As I was writing this story last night, serendipity would have it that Dr. Mercola came out with his feedback this Memorial Day Morning. He provides a great summary on positive lifestyle factors modulate epigenetics. Although he does provide a viewpoint which is more extreme than mine, it can be encouraging if we use the information available for all and that is less expensive than a $4000 gene test (for those not covered by insurance):
The paradigm-shattering research now referred to as epigenetics proves your genetic code is not nearly as predeterministic as previously thought. You actually have a tremendous amount of control over how your genetic traits are expressed. As it turns out, your genes will express or suppress genetic data depending on the environment in which it finds itself, meaning the presence or absence of appropriate nutrients, toxins, and even your thoughts and feelings, which unleash hormones and other chemicals in your body (emphasis mine).
Dr. Susan Love, a breast cancer surgeon and president of the Dr. Susan Love Research Foundation commented on such research back in 2009, saying:28
“It’s exciting. What it means, if all this environmental stuff is right, is that we should be able to reverse cancer without having to kill cells. This could open up a whole new way of thinking about cancer that would be much less assaultive.”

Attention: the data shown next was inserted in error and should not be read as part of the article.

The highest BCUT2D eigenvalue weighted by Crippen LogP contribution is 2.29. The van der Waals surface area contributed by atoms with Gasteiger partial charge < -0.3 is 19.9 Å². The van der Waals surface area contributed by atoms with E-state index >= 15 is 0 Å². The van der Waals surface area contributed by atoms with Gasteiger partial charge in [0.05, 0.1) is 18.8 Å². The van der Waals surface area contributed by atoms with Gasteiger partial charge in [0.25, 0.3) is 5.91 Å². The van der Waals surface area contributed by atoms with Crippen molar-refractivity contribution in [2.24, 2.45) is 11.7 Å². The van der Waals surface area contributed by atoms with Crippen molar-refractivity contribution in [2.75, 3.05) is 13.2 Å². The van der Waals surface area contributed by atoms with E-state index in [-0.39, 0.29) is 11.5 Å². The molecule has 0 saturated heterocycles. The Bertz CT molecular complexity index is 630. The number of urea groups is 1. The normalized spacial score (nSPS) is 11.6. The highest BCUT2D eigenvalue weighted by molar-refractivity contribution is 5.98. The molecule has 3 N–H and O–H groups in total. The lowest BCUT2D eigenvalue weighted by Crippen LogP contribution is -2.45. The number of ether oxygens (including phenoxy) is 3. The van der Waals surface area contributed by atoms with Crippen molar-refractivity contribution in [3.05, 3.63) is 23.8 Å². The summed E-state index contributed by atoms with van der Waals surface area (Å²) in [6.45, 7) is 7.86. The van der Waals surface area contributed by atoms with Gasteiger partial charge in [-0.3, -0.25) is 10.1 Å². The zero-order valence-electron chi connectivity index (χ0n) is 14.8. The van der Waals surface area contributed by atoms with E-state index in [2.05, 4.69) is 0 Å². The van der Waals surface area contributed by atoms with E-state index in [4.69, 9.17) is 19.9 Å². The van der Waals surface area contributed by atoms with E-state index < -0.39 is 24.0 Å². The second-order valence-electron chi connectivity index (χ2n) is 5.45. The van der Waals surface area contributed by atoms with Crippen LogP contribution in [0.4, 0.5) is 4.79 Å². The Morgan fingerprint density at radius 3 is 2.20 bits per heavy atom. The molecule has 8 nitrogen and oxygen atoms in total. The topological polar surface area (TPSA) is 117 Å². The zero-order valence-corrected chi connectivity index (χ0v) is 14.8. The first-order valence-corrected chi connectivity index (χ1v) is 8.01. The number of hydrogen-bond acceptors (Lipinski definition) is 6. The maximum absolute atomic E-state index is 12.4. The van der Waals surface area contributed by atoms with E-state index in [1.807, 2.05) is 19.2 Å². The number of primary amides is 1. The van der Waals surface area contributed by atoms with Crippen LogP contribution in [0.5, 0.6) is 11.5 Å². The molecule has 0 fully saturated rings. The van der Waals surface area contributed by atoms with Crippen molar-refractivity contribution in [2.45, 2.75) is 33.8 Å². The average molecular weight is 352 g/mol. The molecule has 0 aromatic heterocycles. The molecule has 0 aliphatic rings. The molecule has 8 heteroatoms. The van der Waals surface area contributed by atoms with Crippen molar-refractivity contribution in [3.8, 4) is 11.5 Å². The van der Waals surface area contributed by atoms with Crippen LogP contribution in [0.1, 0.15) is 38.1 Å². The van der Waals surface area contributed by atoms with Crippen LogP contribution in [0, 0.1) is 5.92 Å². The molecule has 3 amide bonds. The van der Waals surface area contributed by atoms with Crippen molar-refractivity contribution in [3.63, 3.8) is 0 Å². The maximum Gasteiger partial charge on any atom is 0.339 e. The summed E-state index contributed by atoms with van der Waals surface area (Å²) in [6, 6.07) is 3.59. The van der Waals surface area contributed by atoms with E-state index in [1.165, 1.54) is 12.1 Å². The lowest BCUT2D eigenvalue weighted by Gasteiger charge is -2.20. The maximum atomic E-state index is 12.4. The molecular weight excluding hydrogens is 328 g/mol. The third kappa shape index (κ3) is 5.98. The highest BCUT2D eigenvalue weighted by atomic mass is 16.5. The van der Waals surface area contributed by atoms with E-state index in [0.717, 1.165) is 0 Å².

Source: Mercola, J. Genetic Testing for Breast Cancer and Radical Mastectomy—Are Women Being Misled into a False Sense of Security? Mercola.com. May 27, 2013. http://articles.mercola.com/sites/articles/archive/2013/05/27/angelina-jolie-double-mastectomy.aspx?e_cid=20130527_DNL_ProdTest3_art_1&utm_source=dnl&utm_medium=email&utm_content=art1&utm_campaign=20130527ProdTest3
The Full Picture for All Health Decisions
I know I am blessed with a full and integrative viewpoint in medicine that many don’t have. I was graced to have functional and naturopathic medicine enter my life, providing me with a calm and rational approach to any disease. I believe strongly in the body’s innate healing potential that needs supporting vs. suppressing its symptoms of communication.
I’m psyched to soon be boarding a plane to Dallas to learn more about integrative strategies within the systems based model of functional medicine. It supports and incorporates the best of conventional diagnostics and treatments with lifestyle and nutritional medicine. This is based on scientifically sound and rational approaches, while honoring the whole person’s body, mind, and spirit.
My hope with this blog is to once again provide resources covering the whole picture of available options to decrease the risk of breast cancer and to provide strategies for prevention.
I want to thank my readers, who by reading this blog and many others’ viewpoints are staying open to all factors regarding breast health.
Once again, you’ll soon be filling those smart heads of yours on the power of integrative medicine, health, and important drug updates in next week’s Holistic Health Top Reads.
But…you’re going to have to wait until I’m back from Texas!
The good news is…there will be more information to feed your brain this week at my Saratoga.com blog. The topic is on Getting Z’s, an important factor in all energy issues.
So, I’m off to Dallas, in the meantime, feel free to share your thoughts on nature vs. nurture, the impact of lifestyle, or on sleep. 🙂
(No, it’s not Houston, TX. If it was Houston, I wonder how many times I could have referenced health to “Houston, we have a problem!” Bummer!)